American minimalist composer Steve Reich was born on 3 Oct 1936 and he turns 75 today. He is one of America’s best known and most celebrated contemporary composers. He has received worldwide critical acclaim and won many awards including the Pulitzer prize for music and Grammy Awards for his works Different Trains and Piece for 18 musicians.
His musical interests are wide, and he has trained in African drumming and religious chant, as well as having a strong interest in jazz and a degree in philosophy.
Minimalist music often involves short, repeating melodic figures, a technique it shares with psychedelic rock, which Britannica describes as using ” repetitive structures and droning techniques to express the hallucinations of LSD and other drugs in a musical language”. Velvet Underground is often offered as an example. Reich achieves this same effect by using techniques such as tape loops that are slightly out of phase, sometimes using the spoken human voice as an instrument.
He is keen to abolish the divide between popular and classical music, which he sees as an artificial development and for which he points the finger at Schoenberg. According to critic Alex Ross (author of The Rest Is Noise: Listening to the Twentieth Century) he has succeeded:
“Reich’s influence is vast, reaching far outside classical composition to encompass jazz, rock, pop, electronic music, and hip-hop.
Brian Eno and David Bowie for example, are said to have been big fans of Piece for 18 musicians when it came out. Ross also suggests Piece for 18 musicians as one of five modern classical pieces for pop listeners so why not give it a try?
Saturday was the International Day of Older Persons.
In our youth-obsessed world, it can be easy to forget the wonderful gifts that age can bring . Many of us end up embracing instead the glass half-empty attitude that “old age isn’t so bad when you consider the alternative,” to quote French entertainer Maurice Chevalier.
So let’s buck the trend! Let’s recognise and celebrate the many contributions that older people make to the community, and let’s discover how to make the most of the second halves of our lives.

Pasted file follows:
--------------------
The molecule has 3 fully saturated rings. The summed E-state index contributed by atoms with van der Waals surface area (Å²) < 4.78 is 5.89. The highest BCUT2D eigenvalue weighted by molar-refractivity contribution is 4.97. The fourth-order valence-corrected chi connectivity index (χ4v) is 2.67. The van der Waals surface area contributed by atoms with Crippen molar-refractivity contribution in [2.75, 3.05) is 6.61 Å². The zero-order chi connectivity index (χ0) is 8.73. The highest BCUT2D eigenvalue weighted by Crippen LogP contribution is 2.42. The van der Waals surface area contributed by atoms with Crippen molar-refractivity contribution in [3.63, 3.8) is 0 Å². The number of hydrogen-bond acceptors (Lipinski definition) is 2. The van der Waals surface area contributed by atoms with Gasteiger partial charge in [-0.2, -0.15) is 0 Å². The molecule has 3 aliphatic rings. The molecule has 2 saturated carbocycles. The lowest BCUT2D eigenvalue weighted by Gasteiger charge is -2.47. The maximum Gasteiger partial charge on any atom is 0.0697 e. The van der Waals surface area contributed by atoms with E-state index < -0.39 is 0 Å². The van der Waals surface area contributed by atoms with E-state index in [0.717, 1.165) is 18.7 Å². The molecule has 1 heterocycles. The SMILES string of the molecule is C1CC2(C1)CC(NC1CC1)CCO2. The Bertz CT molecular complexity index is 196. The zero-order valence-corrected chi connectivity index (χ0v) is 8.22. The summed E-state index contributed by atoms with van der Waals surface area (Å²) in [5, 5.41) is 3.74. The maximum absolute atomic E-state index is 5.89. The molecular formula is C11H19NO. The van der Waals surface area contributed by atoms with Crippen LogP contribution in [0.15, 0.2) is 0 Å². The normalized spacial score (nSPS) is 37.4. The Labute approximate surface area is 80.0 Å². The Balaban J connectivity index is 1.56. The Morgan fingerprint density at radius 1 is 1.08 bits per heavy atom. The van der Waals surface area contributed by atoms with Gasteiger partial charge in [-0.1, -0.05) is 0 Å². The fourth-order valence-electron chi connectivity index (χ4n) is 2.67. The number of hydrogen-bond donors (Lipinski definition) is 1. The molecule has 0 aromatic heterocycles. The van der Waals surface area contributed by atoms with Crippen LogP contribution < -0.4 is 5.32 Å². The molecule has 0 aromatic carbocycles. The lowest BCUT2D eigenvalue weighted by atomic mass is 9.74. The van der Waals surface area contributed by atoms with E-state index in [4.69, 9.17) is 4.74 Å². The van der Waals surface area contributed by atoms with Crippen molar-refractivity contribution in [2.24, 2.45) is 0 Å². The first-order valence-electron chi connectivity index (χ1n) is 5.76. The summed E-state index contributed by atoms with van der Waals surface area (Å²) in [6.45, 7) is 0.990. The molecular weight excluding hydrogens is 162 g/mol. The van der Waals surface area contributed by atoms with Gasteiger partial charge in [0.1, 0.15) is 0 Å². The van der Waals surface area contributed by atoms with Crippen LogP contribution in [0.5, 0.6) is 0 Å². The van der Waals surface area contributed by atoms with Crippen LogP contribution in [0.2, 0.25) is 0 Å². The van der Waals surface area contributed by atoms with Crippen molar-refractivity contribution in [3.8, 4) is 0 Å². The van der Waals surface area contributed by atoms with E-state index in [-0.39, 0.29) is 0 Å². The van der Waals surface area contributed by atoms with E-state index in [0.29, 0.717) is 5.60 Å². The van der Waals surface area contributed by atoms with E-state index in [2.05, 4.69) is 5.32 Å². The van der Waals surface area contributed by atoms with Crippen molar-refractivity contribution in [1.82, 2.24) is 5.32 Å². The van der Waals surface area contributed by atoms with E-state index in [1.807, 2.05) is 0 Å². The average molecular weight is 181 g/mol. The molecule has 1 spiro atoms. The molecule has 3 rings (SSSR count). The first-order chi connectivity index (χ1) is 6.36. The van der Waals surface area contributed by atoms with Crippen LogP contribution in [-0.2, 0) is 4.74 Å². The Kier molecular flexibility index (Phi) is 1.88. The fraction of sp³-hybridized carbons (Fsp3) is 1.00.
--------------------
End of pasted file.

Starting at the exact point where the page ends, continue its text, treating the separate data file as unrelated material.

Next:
The library, as usual, has much to offer:
And, above all, don’t forget “with mirth and laughter [to] let old wrinkles come” (thank you, Mr Shakespeare!*) by enjoying some “age-appropriate” humour.
Make also a note in your calendars to attend the Health, Safety and Wellbeing Expo on Monday 10 October.
The expo will be hosted by Age Concern Canterbury, with support from the Christchurch City Council and Papanui High School. It promises to be a fun day combining information about services for older adults with free entertainment, including cooking demonstrations by MasterChef runner-up Jax Hamilton.
Library staff will be there on the day, so come and have a chat and discover the myriad ways in which we can help you enjoy your “golden years”.
*The quote is from The Merchant of Venice.
Farming has its heritage along with the rest our society, and its technology has a bit of fascination even for us townies.
A lot changed in terms of technology in a short time in the twentieth century. It always amazed me that my father went to church in a horse and buggy in his childhood, and that he saw men landing on the moon. That’s a lot of change for one lifetime.
In farming terms it was perhaps as startling. He worked a horse team as young man and never lived down landing the whole lot at the bottom of a gully when ploughing on a steep hill.
Perhaps that was the reason he just loved farm machinery. He was the first in his district to obtain a header when they became available, a huge step up from threshing by hand and the threshing mills. He used to bring in the cereal crops for the whole district.
Not everything was such fun though. The first tractors had metal wheels with metal lugs on them and metal seats – as you can see on tractor in this photo – and they were hell to spend all day driving on. In good New Zealand number eight wire style, our farm yard used to be littered with machinery which was originally horse-drawn and had been adapted to pull behind a tractor. The machine being pulled here looks very familiar.
It is the traction engines I remember most though. As now, they emerged from retirement at every agricultural show and sometimes we saw them still in action on farms in our district. Wonderful behemoths that even a science fiction writer could not out do.
Browse the farming images in our collection.